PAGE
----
Ainsley Schwerr graduated from Normandale Community College in May — then went right back. When COVID-19 hit, the 18-year-old from Eagan put her continuing education at Hamline University on hold to take a gap year. Schwerr now works as coordinator of Normandale’s Student Resource Center, connecting students to food and hygiene items, housing referrals and more through a host of community partners. The center, currently operating online, encourages students to schedule a meeting or e-mail questions to make sure they get what they need as quickly as possible. Schwerr shares the urgency of her work, growing up as a home-schooled kid and why she always looks forward to Halloween.
Q: Congratulations! You just graduated with an associate degree from Normandale, along with your high school diploma through Postsecondary Enrollment Options (PSEO). Tell us about your decision to take a gap year.
A: In May, I was planning to go to Hamline to major in global studies. I made it into their early honor’s program and I was really excited. Then COVID hit. I could have still attended virtually but the experience for me was all about getting out and meeting people. It was a tough decision but once I decided to take a gap year, it felt logical. I can go back to Normandale and help the community that helped me grow into the person I am today.
Q: Were you surprised by the needs of your fellow students?
A: When I was vice president of Phi Theta Kappa Honors Society, we focused on ways to support students with food and housing insecurities after a survey showed that about one-third of Normandale students are “food insecure.” That means they have a limited or uncertain availability of sufficient food; 18% are homeless. It was really, really scary. I started working closely with the Campus Cupboard, a food shelf, which is one of the limited facilities that is open now to students. People working at the Cupboard would tell me stories about students who would come in and take two items for themselves and one for their little brother who really liked that kind of cereal. They were still not getting enough because they were giving it to family members.
Q: Your passion grew when author Sara Goldrick-Rab spoke to students on your campus in 2019. What did she say that resonated with you?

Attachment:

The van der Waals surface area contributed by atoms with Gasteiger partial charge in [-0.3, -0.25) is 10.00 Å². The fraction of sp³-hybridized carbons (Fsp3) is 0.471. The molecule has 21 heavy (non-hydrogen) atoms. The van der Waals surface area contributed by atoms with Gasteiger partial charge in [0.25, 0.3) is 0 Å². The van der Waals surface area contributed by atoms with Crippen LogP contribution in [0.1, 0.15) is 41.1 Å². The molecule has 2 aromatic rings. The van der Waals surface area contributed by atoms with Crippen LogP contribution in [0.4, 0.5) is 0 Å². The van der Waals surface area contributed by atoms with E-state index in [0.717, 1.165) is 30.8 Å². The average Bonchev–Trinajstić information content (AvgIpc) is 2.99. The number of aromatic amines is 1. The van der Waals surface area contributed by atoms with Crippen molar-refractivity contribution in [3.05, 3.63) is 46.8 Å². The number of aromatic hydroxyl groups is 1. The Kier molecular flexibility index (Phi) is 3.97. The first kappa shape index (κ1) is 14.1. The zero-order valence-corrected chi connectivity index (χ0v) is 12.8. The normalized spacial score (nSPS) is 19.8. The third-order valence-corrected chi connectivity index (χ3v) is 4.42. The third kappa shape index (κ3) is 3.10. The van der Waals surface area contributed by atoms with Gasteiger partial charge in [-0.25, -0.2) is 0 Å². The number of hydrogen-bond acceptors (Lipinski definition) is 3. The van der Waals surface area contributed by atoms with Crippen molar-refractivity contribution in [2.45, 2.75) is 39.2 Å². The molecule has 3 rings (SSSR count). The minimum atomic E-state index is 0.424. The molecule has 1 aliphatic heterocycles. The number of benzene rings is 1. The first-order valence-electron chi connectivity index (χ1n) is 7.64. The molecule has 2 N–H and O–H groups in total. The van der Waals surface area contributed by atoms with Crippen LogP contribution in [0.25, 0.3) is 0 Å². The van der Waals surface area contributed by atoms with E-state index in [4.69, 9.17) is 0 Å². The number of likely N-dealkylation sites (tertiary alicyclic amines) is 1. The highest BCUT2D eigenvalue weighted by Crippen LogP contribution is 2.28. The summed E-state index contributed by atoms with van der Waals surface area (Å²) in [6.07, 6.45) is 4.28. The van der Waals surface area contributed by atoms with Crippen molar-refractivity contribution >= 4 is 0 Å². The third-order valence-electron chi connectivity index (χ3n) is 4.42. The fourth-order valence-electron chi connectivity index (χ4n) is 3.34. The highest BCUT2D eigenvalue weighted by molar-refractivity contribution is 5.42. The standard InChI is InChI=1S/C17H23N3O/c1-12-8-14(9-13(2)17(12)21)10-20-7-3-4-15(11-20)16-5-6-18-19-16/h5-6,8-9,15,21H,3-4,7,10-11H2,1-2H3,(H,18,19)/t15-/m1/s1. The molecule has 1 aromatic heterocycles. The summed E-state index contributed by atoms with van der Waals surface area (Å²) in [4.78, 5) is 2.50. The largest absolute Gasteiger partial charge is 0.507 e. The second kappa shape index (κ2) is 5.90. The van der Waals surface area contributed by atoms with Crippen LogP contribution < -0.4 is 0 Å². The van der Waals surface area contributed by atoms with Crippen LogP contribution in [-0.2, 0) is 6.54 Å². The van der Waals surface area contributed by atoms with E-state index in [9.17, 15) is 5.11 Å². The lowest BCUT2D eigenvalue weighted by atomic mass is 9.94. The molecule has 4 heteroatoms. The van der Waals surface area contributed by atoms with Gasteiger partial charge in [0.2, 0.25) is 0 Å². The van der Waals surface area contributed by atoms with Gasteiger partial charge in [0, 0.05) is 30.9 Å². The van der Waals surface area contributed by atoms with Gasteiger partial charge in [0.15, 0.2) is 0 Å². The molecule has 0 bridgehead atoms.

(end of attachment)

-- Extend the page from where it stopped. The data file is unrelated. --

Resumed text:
A: Her talk really brought home the acknowledgment and awareness that we have college students suffering all over the country — and here. They aren’t able to perform to the best of their ability because they’re hungry. I had everything stacked in my favor.
Q: What resources can students access?
A: They can come to the Cupboard once a day and get up to two grocery bags of nonperishable food and hygiene items. The VEAP Mobile Food Pantry with fresh food comes to our campus twice a month. We’re also offering the option to get food and hygiene items delivered if they cannot make it to campus and are living within 15 miles of Normandale.
Q: For those who do venture out, how are you keeping them and your volunteers safe?
A: Normandale requires people to fill out a COVID pre-screening form and wear a mask. Students will be asked to use hand sanitizer and then will select their food and other items themselves. Our space is set up to maintain social distancing.
Q: You’re envisioning offering even more to students.
A: One new initiative involves addressing health care needs. When students do come back to campus, will they need a clinic? Maybe a community partner coming in once a month to do COVID testing? We’re discussing what students will need going forward.
Q: From where do you get your altruistic spirit?
A: My mom was a big influence. She was always volunteering at church and at the food shelf. For seven years, my younger brother and I did a Halloween food drive to 75 houses in our neighborhood. We’d wear costumes, and while everyone else was trick-or-treating, we’d collect food donations. We started out with about 300 pounds and grew to about 600 pounds. Neighbors have told me they’re glad Hamline is off for a year so I can come back and do it again.
Q: You were home-schooled for most of your education. Want to bust a myth or two about that?
A: My mom started home schooling me in second grade due to a medical condition and then we just kept going. I joined home-school co-ops and attended middle school part time where I studied Spanish and played in the band. Students were surprised to meet me. They would said, “You are way more extroverted than the rest of us.”
Q: Did home schooling, in a weird way, prepare you for COVID?
A: A lot of my friends are really struggling with how to fill the time. We already were playing a ridiculous amount of board games and card games. I have a leg up on everyone.
Q: Once we’re past this crisis, what’s your goal?
A: I want a career in corporate environmental sustainability. The biggest producers of harm to the earth are international corporations and I don’t feel that governments are doing enough because of bureaucracies. I want to work from the inside out to help these companies become more green.